The research involved two groups of mice: one fed a normal diet and the other a diet supplemented with triclosan. After eight months on the diets, the mice were killed and their livers removed and analysed for physiological and genetic signs that the chemical was promoting cancer growth.
In a second experiment, the research team injected two groups of mice with a chemical that causes the development of cancerous liver tumours, to see whether giving triclosan (this time given in their drinking water) influenced the development of the tumours thereafter.
What were the basic results?
Effect of long-term triclosan in the diet on liver biology
Through physiological and genetic analysis, the results suggested that triclosan increases liver cell proliferation, induces liver scarring and reactive oxygen species accumulation. Taken together, the team concluded this was a sign that triclosan damaged the liver cells, implying they may be more likely to become cancerous.
Effect of triclosan after tumour promoting injection
Triclosan-treated mice had a higher tumour number, bigger tumour size and greater tumour incidence than mice given the tumour-promoting injection alone. The number of detectable liver cancers was around 4.5 times higher in triclosan-treated mice than in control mice.
Approximately 25% of mice receiving the tumour promoting injection only exhibited small cancerous nodules, whereas more than 80% of triclosan-treated mice developed tumours. Maximal tumour diameter was also 3.5-fold larger in triclosan-treated mice.
How did the researchers interpret the results?
The study authors acknowledged that, “animal studies require higher chemical concentrations than predicted for human exposure”, but said their study, “demonstrates that TCS [triclosan] acts as a HCC [liver cancer] tumour promoter and that the mechanism of TCS-induced mouse liver pathology [disease] may be relevant to humans.”
This small mouse study raises the prospect that triclosan may have tumour promoting-properties that could be relevant to humans but, on its own, does not provide any conclusive evidence that it does.
Firstly, the findings in this small group of mice need to be replicated by other research teams to ensure they are reliable. This should include the effect of triclosan at different levels of exposure and through different exposure paths, such as through food, water or skin. The latter would be of particular relevance to humans, given that much of our exposure to triclosan is topical (via the skin) rather than oral.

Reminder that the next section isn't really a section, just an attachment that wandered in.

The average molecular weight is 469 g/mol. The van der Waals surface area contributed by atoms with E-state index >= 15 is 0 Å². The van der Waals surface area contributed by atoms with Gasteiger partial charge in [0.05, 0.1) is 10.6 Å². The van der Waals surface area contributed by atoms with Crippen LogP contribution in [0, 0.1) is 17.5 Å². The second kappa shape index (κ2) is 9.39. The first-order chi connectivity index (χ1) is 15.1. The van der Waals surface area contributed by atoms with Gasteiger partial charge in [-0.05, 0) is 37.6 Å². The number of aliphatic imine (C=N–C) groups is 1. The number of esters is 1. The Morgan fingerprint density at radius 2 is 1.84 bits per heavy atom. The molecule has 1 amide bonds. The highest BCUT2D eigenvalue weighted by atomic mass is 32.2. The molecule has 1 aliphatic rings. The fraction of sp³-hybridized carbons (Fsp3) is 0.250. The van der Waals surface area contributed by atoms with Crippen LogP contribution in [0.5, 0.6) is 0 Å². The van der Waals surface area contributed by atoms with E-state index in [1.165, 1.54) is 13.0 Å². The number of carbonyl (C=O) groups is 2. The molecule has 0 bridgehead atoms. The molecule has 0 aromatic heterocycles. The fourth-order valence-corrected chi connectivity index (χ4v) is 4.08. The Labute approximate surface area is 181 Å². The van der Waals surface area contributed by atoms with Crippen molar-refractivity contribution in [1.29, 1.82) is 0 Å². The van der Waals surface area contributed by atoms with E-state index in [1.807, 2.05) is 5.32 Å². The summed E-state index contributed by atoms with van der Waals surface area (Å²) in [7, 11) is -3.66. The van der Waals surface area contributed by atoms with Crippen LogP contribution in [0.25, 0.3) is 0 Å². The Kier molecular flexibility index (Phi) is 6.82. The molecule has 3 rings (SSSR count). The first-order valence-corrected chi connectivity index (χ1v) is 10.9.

The current mouse study, as the authors acknowledged, “require[d] higher chemical concentrations that predicted for human exposure”. This means the mice were given very high amounts of the chemical relative to what you might expect the average person to be exposed to in real life.
The second issue is that even if the results are found to be reliable in mice, there is no guarantee that the same effects will be the seen in humans, irrespective of exposure levels or exposure route. While humans and mice share many biological mechanisms and similarities as common mammals, their differences can be crucial during disease processes.
At present, we simply don’t know if similar results would be found in people. It would also be unethical to give someone a high dose of something on the premise that you are trying to prove it causes cancer. Therefore, it is likely that large and long-term cohort studies, using natural exposure levels, will give us the best evidence on the potential health effects of triclosan.
As a result, there are many unanswered questions around this research and the potential harms (or lack of) associated with triclosan that may warrant further investigation. This is especially due to its ubiquitous use in a range of both commercial and healthcare products.
Analysis by Bazian. Edited by NHS Choices. Follow Behind the Headlines on Twitter. Join the Healthy Evidence forum.